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A self-contained model development tool kit to automate the generation of two-dimensional (2-D) triangular unstructured meshes for coastal ocean models was developed. The overarching goal of the software is to reduce the complexity and hours spent constructing real-world unstructured meshes to the degree that it allows one to more carefully and systemically study the impact on the coastal circulation. This software is expressed as an objected-oriented approach composed of four MATLAB classes. Each class was designed to simplify the necessary preprocessing and post-processing procedures for mesh generation, leading to a self-contained model development tool. While the scripting-based approach used to generate meshes promotes automation and approximate reproducibility, the pointers contained within the script do not adequately describe the provenance attribution of the geospatial datasets and computing environment used. In the future, employing formal research data management practices in the context of geophysical mesh generation (Avdis et al.2018; Candy and Pietrzak2018) into OceanMesh2D would be beneficial to heighten reproducibility.

For coastal mesh generation, a key advantage of using the DistMesh2D smoothing-based algorithm over Delaunay refinement and/or frontal Delaunay mesh generation algorithms is that the boundary is implicitly defined using a signed distance function. The implicit definition of the mesh boundary enables the vertices, including the boundary vertices that represent the highly irregular shoreline boundary, to move during the mesh generation step in accordance with the mesh size function. In contrast, Delaunay refinement and advancing front schemes incrementally modify the triangulation starting from a partitioning of the polygonal boundary and then propagate into the interior of the meshing domain. This aspect of front-based mesh generation schemes requires that the shoreline boundary be simplified in accordance with the mesh size function before mesh generation commences, which can be a challenging step.

A set of common coastal-ocean-relevant mesh size functions were built into the mesh size function class (edgefx) that can handle a variety of user-based constraints and facilitate the approximate reproducibility of mesh vertex locations. The implementation of these mesh size functions was largely borrowed from preexisting literature with some minor enhancements. We presented a polyline mesh size function to locally enhance resolution around and near marine navigation channels and deep-draft channels (i.e., thalwegs). These features are found by thresholding upslope area calculated from a digital elevation model (DEM) using GIS software. The polyline mesh size functions may have interesting future applications for the development of overland meshes that seamlessly mate with ocean meshes. For example, the user could provide a set of lines that characterize overland ridges so that the polyline mesh size function can be used to locally enhance mesh resolution to better capture the local maximums in topographic heights. Since the representation of the inter-tidal and floodplain zone in the mesh is critical for coastal flooding applications, ensuring that overland features like hills and levees are correctly represented in the mesh is an important feature. In its current state, the toolbox is able to constrain piecewise linear segments that may represent, e.g., a series of levees; however, if there is a large degree of disparity between the point spacing on the constraints and the mesh size function, then the resulting mesh will be of poor quality.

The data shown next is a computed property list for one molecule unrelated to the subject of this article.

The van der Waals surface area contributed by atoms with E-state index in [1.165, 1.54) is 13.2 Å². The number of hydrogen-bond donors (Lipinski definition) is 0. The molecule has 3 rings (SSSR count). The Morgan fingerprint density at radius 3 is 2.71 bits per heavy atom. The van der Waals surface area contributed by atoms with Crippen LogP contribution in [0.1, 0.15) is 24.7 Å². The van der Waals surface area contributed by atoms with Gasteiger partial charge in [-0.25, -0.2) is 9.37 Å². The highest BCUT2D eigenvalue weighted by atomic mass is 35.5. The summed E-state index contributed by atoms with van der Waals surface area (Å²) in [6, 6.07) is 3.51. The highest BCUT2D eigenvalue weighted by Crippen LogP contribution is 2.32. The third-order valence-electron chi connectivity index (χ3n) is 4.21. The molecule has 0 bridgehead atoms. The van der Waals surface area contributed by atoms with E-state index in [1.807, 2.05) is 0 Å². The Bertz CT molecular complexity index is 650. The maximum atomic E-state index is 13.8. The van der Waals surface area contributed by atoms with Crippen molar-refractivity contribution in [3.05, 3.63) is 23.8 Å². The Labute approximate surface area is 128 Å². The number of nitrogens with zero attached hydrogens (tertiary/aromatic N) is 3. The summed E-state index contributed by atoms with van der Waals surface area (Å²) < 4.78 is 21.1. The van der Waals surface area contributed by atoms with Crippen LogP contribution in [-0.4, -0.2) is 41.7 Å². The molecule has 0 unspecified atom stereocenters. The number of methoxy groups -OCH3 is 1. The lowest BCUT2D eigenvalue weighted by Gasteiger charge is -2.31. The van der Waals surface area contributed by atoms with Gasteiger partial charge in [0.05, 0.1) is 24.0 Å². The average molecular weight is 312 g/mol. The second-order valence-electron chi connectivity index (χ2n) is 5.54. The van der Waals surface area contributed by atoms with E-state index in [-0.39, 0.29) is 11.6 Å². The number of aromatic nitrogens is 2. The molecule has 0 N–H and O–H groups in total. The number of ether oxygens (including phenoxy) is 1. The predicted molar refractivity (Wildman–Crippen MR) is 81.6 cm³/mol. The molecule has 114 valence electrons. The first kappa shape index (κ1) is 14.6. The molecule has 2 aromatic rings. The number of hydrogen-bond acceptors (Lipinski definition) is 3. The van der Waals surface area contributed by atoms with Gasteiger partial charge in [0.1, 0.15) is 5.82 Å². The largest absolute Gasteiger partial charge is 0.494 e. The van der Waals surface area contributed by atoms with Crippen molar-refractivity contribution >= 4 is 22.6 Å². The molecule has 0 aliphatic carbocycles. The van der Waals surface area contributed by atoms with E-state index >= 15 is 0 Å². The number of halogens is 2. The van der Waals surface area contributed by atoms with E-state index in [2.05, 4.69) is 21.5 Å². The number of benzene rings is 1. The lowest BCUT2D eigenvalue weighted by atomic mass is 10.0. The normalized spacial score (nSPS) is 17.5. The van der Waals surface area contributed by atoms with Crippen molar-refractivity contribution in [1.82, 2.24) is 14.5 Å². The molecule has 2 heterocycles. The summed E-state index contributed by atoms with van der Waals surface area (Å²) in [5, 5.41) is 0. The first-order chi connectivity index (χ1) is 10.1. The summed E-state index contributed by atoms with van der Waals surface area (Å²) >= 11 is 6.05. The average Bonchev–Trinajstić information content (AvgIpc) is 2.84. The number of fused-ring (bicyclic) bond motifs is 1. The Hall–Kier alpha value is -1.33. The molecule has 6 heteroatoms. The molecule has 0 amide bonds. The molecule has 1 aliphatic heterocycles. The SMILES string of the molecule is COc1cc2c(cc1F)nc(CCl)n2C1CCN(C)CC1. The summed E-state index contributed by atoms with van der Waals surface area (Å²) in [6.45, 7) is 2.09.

To ensure that a mesh is computationally stable with a user-requested time step (relevant when simulating with explicit–semi-implicit numerical models), a CFL-limiting mesh size function similar to Bilgili et al. (2006) was introduced. In this approach, we estimate the Courant (Cr) number based on shallow water wave theory and ensure that the final mesh size function satisfies the CFL condition (Cr<1). Although applying CFL limiting to the mesh size function was shown to help encourage stability by lowering the Cr, the resulting unstructured mesh may not necessarily satisfy the CFL condition due to that fact that bathymetric interpolation from the DEM is not easily constrained. Thus, an iterative algorithm to be applied after the mesh was developed (CheckTimestep) to locally alter the connectivity by decimating vertices that violate the CFL condition. Depending on the user choice of time step and the various mesh size constraints, the algorithm decimates vertices in certain regions (e.g., small constricted channels) that may or may not be tolerable for the problem at hand. In such regions, anisotropic mesh elements (e.g., Piggott et al.2009) that could be generated using mesh size functions, which include a directional component, may be more beneficial than isotropic equilateral elements. Thus, implementing anisotropic mesh size functions into the software, along with the testing of the resultant meshes in real coastal ocean problems, is an interesting direction for future work.